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The Busara Blog

In a manner of speaking

Using IVR to measure accent bias

By Ruth Canagarajah, Samuel Oyegunle, Leonard Waweru and Elijah Baraza

Illustration by Micheal Bagorogoza

Following a battle with the Ephraimites, and in a bid to assert their dominance, the Gilleadites are said to have set up a blockade along river Jordan to capture fleeing Ephraimites trying to get back to their territory. The sentries asked each person who wanted to cross the river to say the word shibboleth. The Ephraimites, who had no sh sound in their language, pronounced the word with an s and were thereby unmasked as the enemy and slaughtered. The word shibboleth is now commonly used to refer to a form of linguistic password. A way of speaking that will identify one as “in” or “out,” and how they will be treated based on this.

Accents are like everyday shibboleths. Their consequences may not be life or death as it was for the Ephraimites, but our voice carries ahead of us, triggering unconscious bias in the world around us. The thing is, most research is done by voice. How can researchers trust their data if their presence is affecting it?

The problem with accents is that they’re very difficult things to typically control for — and they aren’t the only things that affect how people react to voice. Tenor, warmth and gender are all factors that come into play — especially when people are talking conversationally. We had to find a way to ensure that we could see how multiple people would respond to the same conversation.

Enter Interactive Voice Response (IVR) technology. IVR uses a computer- generated voice to ask survey questions by telephone. IVR allowed us to focus on one researcher reading the script carefully, meaning that all respondents would receive each question, response option and instruction in the exact same way.

Armed with our script read by the same voice in three different accents (American, Luo and Indian) we went to conduct a recruitment exercise with Kibera respondents. We were looking to investigate and measure implicit assumptions with accents and service provision. The script was designed to assess differences in financial expectations, willingness to partake, trust, and self-stated demographic information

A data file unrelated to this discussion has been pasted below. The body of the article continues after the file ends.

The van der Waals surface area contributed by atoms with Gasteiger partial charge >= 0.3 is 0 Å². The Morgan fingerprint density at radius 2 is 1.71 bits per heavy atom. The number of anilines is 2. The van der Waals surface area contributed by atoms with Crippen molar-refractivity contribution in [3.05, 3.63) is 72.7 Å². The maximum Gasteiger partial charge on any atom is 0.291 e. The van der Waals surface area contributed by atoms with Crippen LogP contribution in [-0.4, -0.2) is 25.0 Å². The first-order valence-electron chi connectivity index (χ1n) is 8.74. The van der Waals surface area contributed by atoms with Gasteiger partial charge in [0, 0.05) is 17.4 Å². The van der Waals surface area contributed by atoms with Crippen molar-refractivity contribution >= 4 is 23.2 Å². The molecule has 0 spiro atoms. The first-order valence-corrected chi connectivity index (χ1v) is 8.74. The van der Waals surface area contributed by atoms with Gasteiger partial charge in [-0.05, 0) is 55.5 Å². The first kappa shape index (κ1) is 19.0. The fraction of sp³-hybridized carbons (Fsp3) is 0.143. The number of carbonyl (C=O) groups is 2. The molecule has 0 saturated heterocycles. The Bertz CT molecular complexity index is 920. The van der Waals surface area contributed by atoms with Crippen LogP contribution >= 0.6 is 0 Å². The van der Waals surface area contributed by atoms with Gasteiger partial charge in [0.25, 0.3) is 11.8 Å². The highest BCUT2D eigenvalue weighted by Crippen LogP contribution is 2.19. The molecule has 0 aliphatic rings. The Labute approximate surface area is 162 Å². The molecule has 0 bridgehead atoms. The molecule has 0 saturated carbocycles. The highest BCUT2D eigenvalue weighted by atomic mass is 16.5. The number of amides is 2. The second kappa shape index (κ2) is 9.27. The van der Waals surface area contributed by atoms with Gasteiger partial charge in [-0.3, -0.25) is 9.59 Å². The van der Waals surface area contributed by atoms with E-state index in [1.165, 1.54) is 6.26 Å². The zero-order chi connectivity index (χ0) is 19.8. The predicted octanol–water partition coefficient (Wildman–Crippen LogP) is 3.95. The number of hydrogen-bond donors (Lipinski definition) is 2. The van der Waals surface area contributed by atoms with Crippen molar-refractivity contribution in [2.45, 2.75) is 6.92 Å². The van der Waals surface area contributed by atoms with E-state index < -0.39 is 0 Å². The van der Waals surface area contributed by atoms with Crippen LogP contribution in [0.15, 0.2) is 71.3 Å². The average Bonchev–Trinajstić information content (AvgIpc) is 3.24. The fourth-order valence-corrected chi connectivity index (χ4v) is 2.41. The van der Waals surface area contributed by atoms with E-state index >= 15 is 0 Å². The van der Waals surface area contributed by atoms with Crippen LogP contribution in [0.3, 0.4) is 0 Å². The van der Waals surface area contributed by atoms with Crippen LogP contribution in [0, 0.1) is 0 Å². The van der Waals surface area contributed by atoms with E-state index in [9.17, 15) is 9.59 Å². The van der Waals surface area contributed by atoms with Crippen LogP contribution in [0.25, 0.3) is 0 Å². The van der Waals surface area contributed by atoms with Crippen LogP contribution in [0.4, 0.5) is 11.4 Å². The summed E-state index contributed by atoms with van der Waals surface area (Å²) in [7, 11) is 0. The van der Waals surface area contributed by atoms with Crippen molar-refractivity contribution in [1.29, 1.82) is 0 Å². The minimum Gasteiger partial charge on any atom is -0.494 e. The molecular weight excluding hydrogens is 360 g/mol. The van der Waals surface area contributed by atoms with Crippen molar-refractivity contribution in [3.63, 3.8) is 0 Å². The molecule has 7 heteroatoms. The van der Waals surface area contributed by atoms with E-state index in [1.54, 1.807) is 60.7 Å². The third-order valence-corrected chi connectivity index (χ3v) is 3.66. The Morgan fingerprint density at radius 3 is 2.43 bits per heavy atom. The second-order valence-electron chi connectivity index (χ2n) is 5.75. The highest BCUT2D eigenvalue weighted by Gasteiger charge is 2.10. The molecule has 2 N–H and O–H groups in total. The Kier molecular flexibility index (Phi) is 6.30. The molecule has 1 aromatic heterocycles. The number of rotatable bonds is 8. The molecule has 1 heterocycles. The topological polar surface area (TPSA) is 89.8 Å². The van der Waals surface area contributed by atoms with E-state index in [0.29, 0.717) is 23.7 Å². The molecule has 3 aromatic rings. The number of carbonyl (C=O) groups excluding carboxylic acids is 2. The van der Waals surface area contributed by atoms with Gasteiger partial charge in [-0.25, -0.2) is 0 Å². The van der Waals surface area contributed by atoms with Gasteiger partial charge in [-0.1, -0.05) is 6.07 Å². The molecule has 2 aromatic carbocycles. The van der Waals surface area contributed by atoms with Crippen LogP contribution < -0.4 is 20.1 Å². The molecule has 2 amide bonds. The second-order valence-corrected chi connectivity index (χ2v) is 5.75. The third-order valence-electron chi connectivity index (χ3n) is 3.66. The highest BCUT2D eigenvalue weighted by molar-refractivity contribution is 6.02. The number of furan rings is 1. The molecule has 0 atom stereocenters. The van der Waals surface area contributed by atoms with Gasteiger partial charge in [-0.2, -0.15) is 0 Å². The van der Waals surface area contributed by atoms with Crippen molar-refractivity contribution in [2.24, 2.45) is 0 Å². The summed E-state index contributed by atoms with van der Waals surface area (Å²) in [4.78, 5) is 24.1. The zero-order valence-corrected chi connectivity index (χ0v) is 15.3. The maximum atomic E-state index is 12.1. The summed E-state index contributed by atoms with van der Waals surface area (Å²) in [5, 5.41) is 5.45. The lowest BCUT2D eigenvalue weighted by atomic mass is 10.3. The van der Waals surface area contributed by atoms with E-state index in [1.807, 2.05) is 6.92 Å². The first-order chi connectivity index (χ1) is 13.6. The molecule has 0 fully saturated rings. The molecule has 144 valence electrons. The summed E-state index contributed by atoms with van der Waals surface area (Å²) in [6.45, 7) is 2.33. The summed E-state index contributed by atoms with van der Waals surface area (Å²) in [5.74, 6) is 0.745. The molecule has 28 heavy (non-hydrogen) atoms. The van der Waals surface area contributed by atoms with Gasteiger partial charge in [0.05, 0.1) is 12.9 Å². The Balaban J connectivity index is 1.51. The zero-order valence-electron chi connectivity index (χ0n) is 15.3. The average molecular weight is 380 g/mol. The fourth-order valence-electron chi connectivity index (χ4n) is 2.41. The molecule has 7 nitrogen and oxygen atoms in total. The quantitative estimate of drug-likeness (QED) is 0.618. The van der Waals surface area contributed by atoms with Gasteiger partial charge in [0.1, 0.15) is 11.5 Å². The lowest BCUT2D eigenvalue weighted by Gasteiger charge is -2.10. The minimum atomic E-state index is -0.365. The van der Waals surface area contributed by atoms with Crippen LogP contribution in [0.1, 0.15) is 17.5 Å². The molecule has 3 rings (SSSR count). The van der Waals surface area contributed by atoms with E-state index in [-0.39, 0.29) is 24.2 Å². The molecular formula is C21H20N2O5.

Kibera is, arguably, a demographic group of respondents most targeted in Kenya for international NGOs/researchers and subject to the oversampling penalty (over-researched contexts that change the types of responses and incentives of populations partaking in research) to investigate and measure implicit assumptions with accents and service provision. Would we see the observer effect if we exposed respondents to the different accents? Does the voice delivering the survey test have an impact on the result?

It might. Our study shows that:

Respondents indicated very high financial expectations when exposed to the Indian accent as compared to the American and Luo accents. Respondents exposed to the Indian accent had the highest average earning expectation of KSh 1,971.44; those exposed to the American accent indicated KSh 1,536.82, while those exposed to the Luo accent indicated an average of KSh 1,522.28.

Kibera respondents also reported the highest cases of unemployment and low monthly income with the Indian accent compared to the American and Luo accents. The reported unemployment rate was 68.9% among the respondents exposed to the Indian accent, 64.4% among those exposed to the Luo accent and 52.8% among the respondents exposed to the American accent. Our evaluation accounted for 207 participants that were exposed to the American accent, 208 to the Indian accent and 199 participants exposed to the Luo accent.

We all speak differently. The phonological rules that underlie our speech patterns are like maps to our past. People listening to us bring their perceptions of what who we are means to the questions we are asking — influencing what type of answer we receive. Like the Ephraimites in the story it turns out it might be our very tongues that keep us from getting what we desire — accurate data.

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